deceptively sharp Smiley to pinpoint the pertinent details, or trap his interviewees into revealing them), the encounters in the movie are generally much more straightforward. And yet the overall plot is complex enough (yes, you will have to devote your full attention to this one) that the sheer number of stories and witnesses, and the mystery of their direct relation to the central question of the identity of the mole, adds up to the same air of practiced deception as the book, where nothing is quite as it seems because all of the characters have been trained to obscure facts by second nature, to cling to secrets—often without even realizing it. So that isn’t lost, and neither is Smiley’s impressive perception, since we witness it on a more macro level as he puts all the pieces together. (You barely even notice him assembling the larger pieces when reading the book, since you’re so engrossed in the smaller minutiae.)
Alfredson and his team meticulously recreate Seventies London from its dire fashions and hair to the cars to the smoke-filled conference rooms of the ramshackle Circus headquarters. The movie never goes for obvious, beat-you-over-the-head Seventies pop culture shorthand, either (which is to say, we don’t see Smiley shuffling past a group of platform shoed Ziggy Stardust wannabes or see Guillam rocking a Brett Sinclair ascot—though he does kind of sport the real world equivalent), but instead focuses on the every day mundanity of the era. Alfredson’s Seventies isn’t the Seventies we see on ITC shows of the era, which were desperate to celebrate their times with the most outrageous fashions and furniture; it’s the Seventies of middle-aged civil servants who probably had zero awareness of any cultural shift going on around them as they focused on the geopolitical shifts instead, and worried about their under-heated offices or weak coffee.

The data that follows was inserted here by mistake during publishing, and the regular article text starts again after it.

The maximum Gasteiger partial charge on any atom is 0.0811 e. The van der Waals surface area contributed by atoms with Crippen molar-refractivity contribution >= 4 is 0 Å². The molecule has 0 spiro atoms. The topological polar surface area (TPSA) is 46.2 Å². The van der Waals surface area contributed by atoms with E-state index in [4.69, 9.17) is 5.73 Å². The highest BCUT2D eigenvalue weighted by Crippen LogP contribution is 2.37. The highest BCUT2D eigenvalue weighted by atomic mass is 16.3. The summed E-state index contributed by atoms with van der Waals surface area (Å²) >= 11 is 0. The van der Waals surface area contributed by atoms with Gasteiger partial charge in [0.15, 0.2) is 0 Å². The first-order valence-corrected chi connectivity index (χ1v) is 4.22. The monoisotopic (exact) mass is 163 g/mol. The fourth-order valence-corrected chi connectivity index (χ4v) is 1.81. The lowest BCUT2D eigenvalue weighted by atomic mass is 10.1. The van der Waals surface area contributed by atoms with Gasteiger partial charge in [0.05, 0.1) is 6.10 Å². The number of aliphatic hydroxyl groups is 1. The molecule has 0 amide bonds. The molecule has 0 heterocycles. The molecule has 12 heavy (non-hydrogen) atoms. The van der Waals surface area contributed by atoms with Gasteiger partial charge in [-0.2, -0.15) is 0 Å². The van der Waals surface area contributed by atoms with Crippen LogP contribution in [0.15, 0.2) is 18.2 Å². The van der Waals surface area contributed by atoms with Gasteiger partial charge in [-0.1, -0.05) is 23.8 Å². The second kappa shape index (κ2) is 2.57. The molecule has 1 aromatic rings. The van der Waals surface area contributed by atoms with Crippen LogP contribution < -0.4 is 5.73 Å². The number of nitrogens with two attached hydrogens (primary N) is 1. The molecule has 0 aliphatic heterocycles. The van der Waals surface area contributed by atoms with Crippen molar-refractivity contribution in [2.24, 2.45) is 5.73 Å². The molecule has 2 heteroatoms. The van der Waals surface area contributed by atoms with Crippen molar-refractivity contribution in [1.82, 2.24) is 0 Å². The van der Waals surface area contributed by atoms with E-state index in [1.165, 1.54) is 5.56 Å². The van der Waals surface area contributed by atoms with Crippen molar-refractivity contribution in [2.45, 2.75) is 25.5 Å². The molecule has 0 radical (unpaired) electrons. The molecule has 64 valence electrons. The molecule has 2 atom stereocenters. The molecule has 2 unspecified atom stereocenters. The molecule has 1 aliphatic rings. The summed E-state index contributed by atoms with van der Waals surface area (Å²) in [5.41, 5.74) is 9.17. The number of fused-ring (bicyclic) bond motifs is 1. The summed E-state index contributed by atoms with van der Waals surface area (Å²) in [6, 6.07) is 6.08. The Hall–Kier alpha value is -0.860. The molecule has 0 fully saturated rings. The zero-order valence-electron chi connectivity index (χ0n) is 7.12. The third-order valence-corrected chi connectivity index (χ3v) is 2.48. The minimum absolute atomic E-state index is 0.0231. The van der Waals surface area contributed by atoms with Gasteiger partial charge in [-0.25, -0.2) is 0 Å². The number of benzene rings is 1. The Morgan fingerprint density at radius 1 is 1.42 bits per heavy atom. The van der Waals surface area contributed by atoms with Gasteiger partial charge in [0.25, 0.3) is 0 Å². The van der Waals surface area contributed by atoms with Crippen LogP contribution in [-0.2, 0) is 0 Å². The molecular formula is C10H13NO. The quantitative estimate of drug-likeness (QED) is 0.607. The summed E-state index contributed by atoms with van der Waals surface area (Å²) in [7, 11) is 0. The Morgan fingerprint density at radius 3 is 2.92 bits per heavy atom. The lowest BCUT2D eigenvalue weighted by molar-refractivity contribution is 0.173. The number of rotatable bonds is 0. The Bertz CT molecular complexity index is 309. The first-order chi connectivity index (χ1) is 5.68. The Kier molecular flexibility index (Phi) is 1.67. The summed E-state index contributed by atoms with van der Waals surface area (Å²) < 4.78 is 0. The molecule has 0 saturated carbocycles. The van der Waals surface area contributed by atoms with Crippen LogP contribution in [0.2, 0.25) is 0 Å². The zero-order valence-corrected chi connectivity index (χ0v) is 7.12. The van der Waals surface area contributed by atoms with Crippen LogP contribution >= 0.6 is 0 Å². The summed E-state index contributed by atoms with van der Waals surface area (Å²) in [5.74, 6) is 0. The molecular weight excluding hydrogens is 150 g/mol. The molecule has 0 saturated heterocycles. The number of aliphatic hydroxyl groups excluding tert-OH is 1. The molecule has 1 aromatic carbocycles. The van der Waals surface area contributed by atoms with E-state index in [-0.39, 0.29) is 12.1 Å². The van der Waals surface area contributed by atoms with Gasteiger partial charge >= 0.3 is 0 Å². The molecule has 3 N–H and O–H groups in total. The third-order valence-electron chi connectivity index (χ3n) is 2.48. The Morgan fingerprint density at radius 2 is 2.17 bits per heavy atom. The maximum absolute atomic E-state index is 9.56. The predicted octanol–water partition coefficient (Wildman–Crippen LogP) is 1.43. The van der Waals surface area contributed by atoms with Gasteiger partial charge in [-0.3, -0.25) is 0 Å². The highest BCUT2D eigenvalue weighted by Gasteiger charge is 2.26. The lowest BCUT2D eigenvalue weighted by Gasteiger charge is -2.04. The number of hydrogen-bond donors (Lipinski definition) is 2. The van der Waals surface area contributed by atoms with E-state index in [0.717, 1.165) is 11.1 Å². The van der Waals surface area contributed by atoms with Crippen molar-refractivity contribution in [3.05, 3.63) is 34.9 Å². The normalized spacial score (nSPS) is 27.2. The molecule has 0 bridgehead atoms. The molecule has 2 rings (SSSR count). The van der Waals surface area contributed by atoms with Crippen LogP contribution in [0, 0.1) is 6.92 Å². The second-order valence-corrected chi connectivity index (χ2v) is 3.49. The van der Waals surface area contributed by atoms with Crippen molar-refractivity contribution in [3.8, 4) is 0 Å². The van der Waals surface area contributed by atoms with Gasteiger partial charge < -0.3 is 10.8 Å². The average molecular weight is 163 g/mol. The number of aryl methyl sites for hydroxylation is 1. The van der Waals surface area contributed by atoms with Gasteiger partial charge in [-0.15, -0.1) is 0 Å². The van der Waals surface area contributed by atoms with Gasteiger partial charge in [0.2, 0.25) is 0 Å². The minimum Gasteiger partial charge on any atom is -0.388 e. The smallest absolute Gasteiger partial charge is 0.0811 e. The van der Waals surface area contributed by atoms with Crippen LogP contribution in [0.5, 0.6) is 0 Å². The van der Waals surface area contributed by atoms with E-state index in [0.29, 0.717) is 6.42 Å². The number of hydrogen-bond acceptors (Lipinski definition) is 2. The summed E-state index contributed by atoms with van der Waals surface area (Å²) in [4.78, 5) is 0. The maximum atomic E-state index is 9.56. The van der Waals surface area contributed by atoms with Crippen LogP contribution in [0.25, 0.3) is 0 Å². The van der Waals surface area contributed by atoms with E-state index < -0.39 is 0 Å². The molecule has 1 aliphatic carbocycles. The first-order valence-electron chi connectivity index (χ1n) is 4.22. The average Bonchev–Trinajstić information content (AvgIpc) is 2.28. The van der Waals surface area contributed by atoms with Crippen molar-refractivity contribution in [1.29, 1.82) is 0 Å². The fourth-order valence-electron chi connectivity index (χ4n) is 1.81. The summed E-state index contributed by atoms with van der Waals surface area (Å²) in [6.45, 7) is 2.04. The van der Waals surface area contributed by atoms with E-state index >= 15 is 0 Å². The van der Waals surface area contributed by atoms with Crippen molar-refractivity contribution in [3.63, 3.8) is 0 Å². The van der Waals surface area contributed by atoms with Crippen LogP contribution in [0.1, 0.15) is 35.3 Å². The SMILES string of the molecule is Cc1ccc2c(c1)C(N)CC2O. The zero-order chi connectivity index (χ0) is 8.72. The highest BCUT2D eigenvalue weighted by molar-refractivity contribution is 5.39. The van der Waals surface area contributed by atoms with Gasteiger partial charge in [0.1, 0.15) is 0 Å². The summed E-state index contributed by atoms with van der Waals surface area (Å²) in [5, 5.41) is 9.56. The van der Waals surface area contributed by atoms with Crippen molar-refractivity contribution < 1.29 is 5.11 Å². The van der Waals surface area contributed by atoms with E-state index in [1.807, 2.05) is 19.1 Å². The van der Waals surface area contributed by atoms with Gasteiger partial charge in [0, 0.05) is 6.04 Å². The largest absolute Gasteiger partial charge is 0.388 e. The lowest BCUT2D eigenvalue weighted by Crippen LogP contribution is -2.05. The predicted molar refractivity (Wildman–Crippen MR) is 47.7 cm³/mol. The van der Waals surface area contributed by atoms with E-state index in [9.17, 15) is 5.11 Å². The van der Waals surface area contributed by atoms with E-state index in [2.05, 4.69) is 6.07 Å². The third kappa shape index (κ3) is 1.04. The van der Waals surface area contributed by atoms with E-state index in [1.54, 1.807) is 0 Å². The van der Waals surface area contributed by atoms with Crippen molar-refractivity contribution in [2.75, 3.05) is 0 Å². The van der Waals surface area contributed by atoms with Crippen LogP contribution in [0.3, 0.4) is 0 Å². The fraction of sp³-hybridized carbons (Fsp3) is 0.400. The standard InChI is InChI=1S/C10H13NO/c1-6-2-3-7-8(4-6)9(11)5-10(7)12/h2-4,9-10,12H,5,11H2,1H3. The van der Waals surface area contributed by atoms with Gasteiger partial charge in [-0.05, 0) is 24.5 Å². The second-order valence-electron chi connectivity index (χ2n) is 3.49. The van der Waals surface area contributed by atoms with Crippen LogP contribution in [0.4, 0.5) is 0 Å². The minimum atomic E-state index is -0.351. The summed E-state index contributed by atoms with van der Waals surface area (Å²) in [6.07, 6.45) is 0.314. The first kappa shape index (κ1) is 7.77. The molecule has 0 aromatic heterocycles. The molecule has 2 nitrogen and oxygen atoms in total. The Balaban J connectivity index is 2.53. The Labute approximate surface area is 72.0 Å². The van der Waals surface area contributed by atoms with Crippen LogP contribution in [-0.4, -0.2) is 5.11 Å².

The younger stars also hold their ground ably against such formidable veterans. Benedict Cumberbatch makes a fine Peter Guillam, and the extra-textual irony of TV’s current Sherlock Holmes playing Smiley’s Watson is enjoyable as well. Unlike the character of the books and previous screen versions, this Peter Guillam is gay. That seems, out of context, to be one of the movie’s most major departures from the source material, but like all the changes it actually makes sense in the context of the film. Like so many seemingly questionable changes to the source material, it proves to be a helpful shorthand, in this case to portray the dear personal price this character pays for his career in one scene what took le Carré many vignettes in the book. Tom Hardy, too, delivers a particularly impressive performance as Ricki Tarr, a rogue in love. (Plus, he looks better in his semi-hilarious Seventies wig than he does with his current real haircut!)
The Smiley Files
Read my introduction to the character of George Smiley here.